Lost in the debates about Republican presidential nominee Mitt Romney’s wealth and tax returns is that fact that Romney has spent much of his time in recent years serving in public office or seeking public office. If Romney were truly the “greed is good” villain critics make him out to be, he could have made a lot more money, as the latest issue of Forbes documents.

Lots of people pay a high price for getting into politics, but no one has likely given up more, at least financially, than Mitt Romney. His decision to leave Bain Capital to rescue the Winter Olympics in Salt Lake City and pursue a political career was the most expensive decision of his life. Romney is still plenty rich, worth an estimated $230 million, but had he remained at Bain for the private equity boom he would be worth much more.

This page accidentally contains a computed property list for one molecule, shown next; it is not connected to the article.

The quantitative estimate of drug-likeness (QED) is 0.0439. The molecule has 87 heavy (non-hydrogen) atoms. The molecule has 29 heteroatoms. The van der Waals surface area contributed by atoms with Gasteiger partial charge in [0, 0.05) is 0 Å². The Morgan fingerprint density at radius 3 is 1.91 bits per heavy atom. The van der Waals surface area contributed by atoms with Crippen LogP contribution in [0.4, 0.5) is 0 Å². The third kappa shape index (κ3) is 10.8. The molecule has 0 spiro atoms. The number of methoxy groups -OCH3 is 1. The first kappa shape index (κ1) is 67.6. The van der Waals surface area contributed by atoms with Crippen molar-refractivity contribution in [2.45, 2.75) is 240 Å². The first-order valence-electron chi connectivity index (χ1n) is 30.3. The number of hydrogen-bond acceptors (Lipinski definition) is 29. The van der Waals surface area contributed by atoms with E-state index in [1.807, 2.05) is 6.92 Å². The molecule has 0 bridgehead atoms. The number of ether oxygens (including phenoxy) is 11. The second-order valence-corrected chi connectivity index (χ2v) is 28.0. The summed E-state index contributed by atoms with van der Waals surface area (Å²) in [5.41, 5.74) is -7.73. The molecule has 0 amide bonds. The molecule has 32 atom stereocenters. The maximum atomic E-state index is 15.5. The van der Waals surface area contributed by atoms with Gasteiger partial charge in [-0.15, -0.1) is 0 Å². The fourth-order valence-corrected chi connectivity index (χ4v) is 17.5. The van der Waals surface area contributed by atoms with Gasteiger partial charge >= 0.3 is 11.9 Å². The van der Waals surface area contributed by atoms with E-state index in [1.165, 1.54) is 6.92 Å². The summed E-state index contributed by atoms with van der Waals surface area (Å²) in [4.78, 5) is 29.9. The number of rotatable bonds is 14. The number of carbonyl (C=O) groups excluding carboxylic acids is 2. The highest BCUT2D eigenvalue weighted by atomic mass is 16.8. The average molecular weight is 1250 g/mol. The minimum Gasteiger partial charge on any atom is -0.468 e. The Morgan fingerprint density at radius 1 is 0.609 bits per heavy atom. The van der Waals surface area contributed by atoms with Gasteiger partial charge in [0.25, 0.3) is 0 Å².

It’s usually pretty tough to calculate the opportunity cost of one man’s decision. But in Romney’s case it’s a little easier. He left Bain Capital just as the private equity boom was getting going and he was in an excellent position to profit from it. By changing careers, it’s reasonable to estimate the Romney left $1.77 billion on the table. He probably would be worth $2 billion by now. …

… Romney has consistently shown that he is willing to sacrifice huge sums of money in order to chase his political dreams. He spent $45 million of his own money to finance his 2008 presidential run. And he was ready to give up future fortunes when he ran for the U.S. Senate in 1994. Indeed, given Bain’s success in the 1990s and his lucrative exit package, losing a political campaign to Ted Kennedy may have been the best financial thing that ever happened to Romney. “I went on and did something which I cared very deeply about,” Romney has said. “Because I care about the country.”